As the ban gets closer I'm finding myself feeling all the more satisfied with my efforts to give up.
It seems as if current smokers are trying to savour their last few weeks of pub and club cigarettes, but I'm glad I started the process earlier so that it's not such a shock come 1 July .
More and more people seem to be giving the impression they're going to quit and some remain hopelessly in denial.
I've now gone almost 12 weeks without and definitely feeling the benefits. I'm not so tired all the time and people have commented on how my skin looks better. All in all, a good week.
Add your comments on this story, using the form below.
Sandra, get off those patches as quickly as possible. Your cravings should have been diminishing from day three and almost gone by week three. It's the patches that keeping the monster alive, reminding your brain it is addicted to nicotine. The patches can also be psychologically addictive. I gave up in November after a bad cold left me unable to breath and diagnosed with adult on-set asthma for the first time in my life. I have inhalers now but have not had a single cigarette since November 2006. I used patches for a week and a half. Good luck
Brian Taylor, Bournemouth
Nicotine patches are a terrible way to attempt to give up smoking. I tried for years to use that method and it never worked for me. Nor did it work for even one of the countless number of people I know who have tried it. The harsh truth is that you have to go cold turkey. I smoked 30 a day for 15 years and gave up, after tens of dozens of attempts, by going cold turkey.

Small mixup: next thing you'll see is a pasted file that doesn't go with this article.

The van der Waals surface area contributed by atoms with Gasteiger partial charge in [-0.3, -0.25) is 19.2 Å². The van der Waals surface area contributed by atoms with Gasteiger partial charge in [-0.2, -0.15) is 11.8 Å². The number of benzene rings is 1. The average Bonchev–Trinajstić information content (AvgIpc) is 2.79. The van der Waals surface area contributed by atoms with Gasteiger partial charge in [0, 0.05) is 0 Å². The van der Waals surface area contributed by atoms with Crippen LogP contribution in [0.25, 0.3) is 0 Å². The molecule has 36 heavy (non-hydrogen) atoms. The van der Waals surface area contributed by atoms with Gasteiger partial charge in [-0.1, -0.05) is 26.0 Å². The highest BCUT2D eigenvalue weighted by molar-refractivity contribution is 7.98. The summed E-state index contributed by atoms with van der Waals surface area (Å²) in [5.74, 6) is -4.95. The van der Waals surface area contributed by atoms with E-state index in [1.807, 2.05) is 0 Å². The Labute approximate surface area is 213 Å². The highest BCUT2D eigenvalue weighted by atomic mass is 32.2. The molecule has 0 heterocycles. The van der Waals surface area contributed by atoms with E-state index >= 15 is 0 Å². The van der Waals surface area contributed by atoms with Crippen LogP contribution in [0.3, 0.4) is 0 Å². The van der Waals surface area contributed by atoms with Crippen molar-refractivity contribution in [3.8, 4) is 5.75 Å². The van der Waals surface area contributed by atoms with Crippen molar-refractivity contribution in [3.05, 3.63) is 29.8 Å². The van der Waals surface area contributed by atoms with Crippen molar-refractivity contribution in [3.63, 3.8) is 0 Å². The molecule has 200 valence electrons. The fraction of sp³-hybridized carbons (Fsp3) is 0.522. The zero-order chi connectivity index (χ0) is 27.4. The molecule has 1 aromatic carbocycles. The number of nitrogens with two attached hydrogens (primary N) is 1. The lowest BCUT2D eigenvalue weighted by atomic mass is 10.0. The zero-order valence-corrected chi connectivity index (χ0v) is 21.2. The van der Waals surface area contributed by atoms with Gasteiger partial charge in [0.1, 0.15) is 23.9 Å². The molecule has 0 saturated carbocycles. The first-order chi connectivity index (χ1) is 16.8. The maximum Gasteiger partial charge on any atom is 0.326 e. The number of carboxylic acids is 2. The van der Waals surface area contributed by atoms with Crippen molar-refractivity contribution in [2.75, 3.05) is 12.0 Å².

This worked for me when I stopped smoking - people are at their most determined when facing a foe (human nature) so imagine you have a horrible "nicotine monster" parasite that lives in your body. The craving is your monster/parasite demanding nicotine - feed it and it grows, starve it and it dies. The more you starve it the weaker it gets until it is so weak the craving from the monster stops - but feed it just ONE cigarette and it gets its strength back to torment you again. All the time the parasite is also slowly taking away your health so you MUST defeat it.
Well done to those of you who've given up. Keep going - it gets easier: I gave up last September having been a heavy smoker for 30 years. I didn't think I'd ever do it and neither did my friends and family. It was hard for the first three months and even now I have the odd "cigarette moment", but I can honestly say that it's the best thing I ever did. I once worked out how many cigarettes I'd smoked and how much I'd spent on them - it was absolutely frightening.
Alison Townsend, Leicester, England
I know it's hard work but keep at it. I went thru the trauma three years ago. I was smoking 60 a day and just gave it up with help from my local chemist. It was hell for the first few months but in the end I managed to get thru it and I know I am so much healthier. I had been smoking since I was 12 years old and had been smoking 45 years.
Graham Bridge, Leominster
The BBC may edit your comments and not all emails will be published. Your comments may be published on any BBC media worldwide.